HIV-1 and HTLV-1 are complex retroviruses mainly infecting CD4(+) T lymphocytes. In addition, antigen-presenting cells such as dendritic cells (DCs) are targeted in vivo by both viruses, although to a lesser extend. Interaction of HIV-1 with DCs plays a key role in viral dissemination from the mucosa to CD4(+) T lymphocytes present in lymphoid organs. While similar mechanisms may occur for HTLV-1 as well, most HTLV-1 data were obtained from T-cell studies, and little is known regarding the trafficking of this virus in DCs. We first compared the efficiency of cell-free versus cell-associated viral sources of both retroviruses at infecting DCs. We showed that both HIV-1 and HTLV-1 cell-free particles are poorly efficient at productively infecting DCs, except if DC-SIGN has been engaged. Furthermore, while SAMHD1 accounts for restriction of cell-free HIV-1 infection, it is not involved in HTLV-1 restriction. In addition, cell-free viruses mainly lead to a non-productive DC infection leading to trans-infection of T-cell a process important for HIV-1 spread but not for that of HTLV-1. Finally, we show that T:DC cell-to-cell transfer implies viral trafficking in vesicles that may both increase productive infection of DCs ("cis-infection") and allow viral escape from immune surveillance. Altogether, these observations allowed us to draw a model on HTLV-1 and HIV-1 trafficking in DCs.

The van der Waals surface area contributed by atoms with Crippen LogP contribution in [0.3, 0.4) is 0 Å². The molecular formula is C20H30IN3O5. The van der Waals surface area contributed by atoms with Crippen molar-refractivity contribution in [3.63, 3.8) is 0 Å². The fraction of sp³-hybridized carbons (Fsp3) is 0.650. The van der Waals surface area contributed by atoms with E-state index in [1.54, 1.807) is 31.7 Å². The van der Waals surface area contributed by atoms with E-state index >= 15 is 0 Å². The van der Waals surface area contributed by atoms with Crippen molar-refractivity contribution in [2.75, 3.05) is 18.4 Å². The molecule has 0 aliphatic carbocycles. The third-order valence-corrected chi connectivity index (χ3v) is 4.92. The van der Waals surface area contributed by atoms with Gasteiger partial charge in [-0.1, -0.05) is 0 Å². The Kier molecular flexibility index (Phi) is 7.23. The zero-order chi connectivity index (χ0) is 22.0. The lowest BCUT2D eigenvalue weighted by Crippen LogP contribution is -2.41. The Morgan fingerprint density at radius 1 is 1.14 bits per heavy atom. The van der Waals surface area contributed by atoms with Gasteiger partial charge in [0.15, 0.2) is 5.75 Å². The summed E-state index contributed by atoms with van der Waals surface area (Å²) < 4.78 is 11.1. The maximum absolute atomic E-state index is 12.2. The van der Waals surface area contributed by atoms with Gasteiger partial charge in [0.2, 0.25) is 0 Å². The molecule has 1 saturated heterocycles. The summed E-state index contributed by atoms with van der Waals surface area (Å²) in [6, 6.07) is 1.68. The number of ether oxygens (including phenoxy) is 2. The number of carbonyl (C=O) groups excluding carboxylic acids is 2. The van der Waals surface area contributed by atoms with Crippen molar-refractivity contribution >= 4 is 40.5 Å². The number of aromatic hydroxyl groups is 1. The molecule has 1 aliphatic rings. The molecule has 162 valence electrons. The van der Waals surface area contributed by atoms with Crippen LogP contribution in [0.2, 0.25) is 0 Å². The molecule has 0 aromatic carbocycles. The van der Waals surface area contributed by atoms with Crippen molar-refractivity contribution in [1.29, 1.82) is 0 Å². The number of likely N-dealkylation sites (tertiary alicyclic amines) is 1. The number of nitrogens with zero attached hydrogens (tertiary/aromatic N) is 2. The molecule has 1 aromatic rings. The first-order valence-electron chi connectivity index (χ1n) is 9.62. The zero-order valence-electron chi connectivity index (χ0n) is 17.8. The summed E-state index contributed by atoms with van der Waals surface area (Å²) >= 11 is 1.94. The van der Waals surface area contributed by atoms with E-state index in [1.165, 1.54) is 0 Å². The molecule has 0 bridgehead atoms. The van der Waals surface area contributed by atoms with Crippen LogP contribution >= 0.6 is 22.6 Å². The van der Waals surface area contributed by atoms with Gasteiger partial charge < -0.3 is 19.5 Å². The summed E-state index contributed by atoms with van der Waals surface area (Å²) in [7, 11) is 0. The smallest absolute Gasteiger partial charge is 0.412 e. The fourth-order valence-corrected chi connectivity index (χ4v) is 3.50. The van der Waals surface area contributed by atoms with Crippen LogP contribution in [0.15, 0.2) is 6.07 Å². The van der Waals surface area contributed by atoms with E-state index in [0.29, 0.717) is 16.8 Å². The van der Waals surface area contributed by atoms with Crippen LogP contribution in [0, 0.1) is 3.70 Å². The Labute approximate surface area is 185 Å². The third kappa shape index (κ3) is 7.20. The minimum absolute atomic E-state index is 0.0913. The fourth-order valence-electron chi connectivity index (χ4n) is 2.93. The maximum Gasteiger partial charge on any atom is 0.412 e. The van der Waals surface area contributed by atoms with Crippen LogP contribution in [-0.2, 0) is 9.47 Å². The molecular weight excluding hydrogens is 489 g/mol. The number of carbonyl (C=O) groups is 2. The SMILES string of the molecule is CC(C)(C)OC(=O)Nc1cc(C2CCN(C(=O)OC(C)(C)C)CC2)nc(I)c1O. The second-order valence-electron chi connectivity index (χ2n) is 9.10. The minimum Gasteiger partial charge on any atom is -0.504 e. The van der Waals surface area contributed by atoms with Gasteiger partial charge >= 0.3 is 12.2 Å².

Cell-free versus cell-to-cell infection by HIV-1 and HTLV-1: exploring the link among viral source, viral trafficking and viral replication.